Three decades after seizing power in a military coup, part of the 72-year-old former general's appeal to the electorate in Africa’s biggest economy lay in his successful rebranding as a man who embraced democracy.
How technology helped Buhari become President
Technology played a decisive role in helping Muhammadu Buhari become the first Nigerian to oust a sitting president at the ballot box, from social media campaigning to biometric machines preventing the widespread rigging that marred past polls.
A good deal of that rebranding happened online, where campaigning from smartphones can build momentum at low cost.
"The digital strategy has been a lifeline of the campaign for young people. We needed to create an image that enabled people to connect with him," Adebola Williams, the 29-year-old whose Lagos-based communications company, StateCraft, orchestrated Buhari's digital drive, told Reuters.
Even the doubters conceded that they had seen campaign material online.
"There were a lot of discussions on their Facebook pages, but I am not sure that really influenced me," said Endurance Dauda, 24, a student in the northern city of Kaduna, who said many of her friends are not online.
While not everyone was convinced the online methods swung their vote, the potential is hard to argue with.
Africa’s most populous nation - with 170 million inhabitants - has some of the world's highest levels of mobile phone ownership.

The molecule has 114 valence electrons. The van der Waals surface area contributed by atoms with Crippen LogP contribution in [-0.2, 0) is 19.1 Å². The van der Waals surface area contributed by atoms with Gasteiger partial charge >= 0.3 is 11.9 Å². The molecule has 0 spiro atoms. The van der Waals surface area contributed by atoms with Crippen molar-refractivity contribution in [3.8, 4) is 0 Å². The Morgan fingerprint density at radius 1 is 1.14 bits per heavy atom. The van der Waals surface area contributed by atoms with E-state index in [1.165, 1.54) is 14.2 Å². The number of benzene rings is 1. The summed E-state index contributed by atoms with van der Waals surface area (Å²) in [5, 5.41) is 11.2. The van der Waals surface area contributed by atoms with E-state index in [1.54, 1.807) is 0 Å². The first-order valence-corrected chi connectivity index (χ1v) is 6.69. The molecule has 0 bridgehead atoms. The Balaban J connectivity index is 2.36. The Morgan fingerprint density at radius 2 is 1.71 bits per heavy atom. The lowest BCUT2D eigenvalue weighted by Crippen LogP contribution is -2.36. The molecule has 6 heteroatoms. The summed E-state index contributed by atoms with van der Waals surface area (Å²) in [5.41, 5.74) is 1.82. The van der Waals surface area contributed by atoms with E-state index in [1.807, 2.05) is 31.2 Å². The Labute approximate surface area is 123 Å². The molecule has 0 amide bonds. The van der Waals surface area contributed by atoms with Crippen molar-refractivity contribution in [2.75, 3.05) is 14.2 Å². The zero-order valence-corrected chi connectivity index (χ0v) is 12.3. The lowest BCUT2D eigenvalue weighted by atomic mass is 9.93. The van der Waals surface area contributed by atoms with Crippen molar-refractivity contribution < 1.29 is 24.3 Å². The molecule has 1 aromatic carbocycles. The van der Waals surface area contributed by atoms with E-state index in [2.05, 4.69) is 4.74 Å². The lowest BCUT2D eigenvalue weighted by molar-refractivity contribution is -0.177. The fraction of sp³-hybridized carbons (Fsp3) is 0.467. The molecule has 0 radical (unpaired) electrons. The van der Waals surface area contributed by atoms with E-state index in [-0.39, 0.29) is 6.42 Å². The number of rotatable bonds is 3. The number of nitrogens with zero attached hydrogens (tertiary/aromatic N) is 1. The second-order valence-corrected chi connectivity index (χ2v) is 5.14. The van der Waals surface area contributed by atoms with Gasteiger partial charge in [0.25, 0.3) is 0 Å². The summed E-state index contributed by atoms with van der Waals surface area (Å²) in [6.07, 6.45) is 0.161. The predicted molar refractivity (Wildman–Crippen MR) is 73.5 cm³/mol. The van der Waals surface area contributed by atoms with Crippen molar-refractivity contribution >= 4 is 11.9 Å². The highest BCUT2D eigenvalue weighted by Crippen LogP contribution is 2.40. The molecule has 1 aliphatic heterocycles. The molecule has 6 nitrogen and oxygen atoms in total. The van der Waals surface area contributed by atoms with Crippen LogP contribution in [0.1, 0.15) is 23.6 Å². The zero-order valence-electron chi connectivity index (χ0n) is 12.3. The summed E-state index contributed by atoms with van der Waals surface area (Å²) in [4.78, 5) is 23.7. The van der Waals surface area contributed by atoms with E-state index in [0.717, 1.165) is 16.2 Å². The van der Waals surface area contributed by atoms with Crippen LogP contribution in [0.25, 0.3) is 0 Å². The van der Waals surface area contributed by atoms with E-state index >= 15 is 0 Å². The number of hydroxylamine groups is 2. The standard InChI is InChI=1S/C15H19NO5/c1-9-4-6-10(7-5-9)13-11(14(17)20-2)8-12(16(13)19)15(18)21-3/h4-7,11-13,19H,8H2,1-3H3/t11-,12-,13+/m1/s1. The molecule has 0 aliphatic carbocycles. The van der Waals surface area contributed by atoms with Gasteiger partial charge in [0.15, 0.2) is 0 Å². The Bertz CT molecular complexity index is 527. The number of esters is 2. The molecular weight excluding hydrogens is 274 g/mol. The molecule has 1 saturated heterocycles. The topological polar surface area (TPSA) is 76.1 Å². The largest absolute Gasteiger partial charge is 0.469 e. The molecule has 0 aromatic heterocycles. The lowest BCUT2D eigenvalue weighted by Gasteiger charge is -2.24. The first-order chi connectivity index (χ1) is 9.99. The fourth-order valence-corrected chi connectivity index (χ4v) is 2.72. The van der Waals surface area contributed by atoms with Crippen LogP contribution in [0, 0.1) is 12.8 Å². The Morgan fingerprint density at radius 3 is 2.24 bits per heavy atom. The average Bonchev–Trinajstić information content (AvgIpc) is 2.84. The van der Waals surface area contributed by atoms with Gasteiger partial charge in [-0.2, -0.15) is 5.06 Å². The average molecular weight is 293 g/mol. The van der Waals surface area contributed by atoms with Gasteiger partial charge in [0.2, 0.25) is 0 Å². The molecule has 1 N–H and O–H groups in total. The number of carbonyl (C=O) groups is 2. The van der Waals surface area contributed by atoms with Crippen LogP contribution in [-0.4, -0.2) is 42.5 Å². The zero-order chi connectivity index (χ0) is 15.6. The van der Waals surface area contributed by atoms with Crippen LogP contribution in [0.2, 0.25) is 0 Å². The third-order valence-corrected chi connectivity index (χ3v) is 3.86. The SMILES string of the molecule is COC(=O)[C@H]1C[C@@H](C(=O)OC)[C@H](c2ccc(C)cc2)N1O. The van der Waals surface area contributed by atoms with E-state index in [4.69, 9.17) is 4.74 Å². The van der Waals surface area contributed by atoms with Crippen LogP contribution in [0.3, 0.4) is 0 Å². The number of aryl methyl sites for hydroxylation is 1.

There are 127 million mobile phone subscriptions in Nigeria, the International Telecommunications Union says.
"In the last four years it has become a lot easier and cheaper to get the Internet on your phone. It isn't exclusive anymore," Williams said, arguing that going online is no longer a luxury.
Defeated president Goodluck Jonathan's team also used social media, including YouTube videos highlighting Buhari’s autocratic past and facets of Jonathan’s life, in one, he was seen exercising with a personal trainer and playing squash.
But possibly more significant than the online campaigning was the use of biometric machines to identify voters, which prevented the ballot-box stuffing and multiple voting that characterised past polls.
"The card reader played a constructive role in deterring individuals who, in the past, have tampered with the electoral process either through ballot stuffing or tampering with the election results," said Dr Christopher Fomunyoh, of the National Democratic Institute for International Affairs, a non-governmental organization that promotes democracy.
As a result, this election was judged Nigeria's freest and fairest election yet.
"Fortune favors the bold. Deciding to go hi-tech was absolutely the right thing to do," U.S. Ambassador James Entwistle said after the poll.
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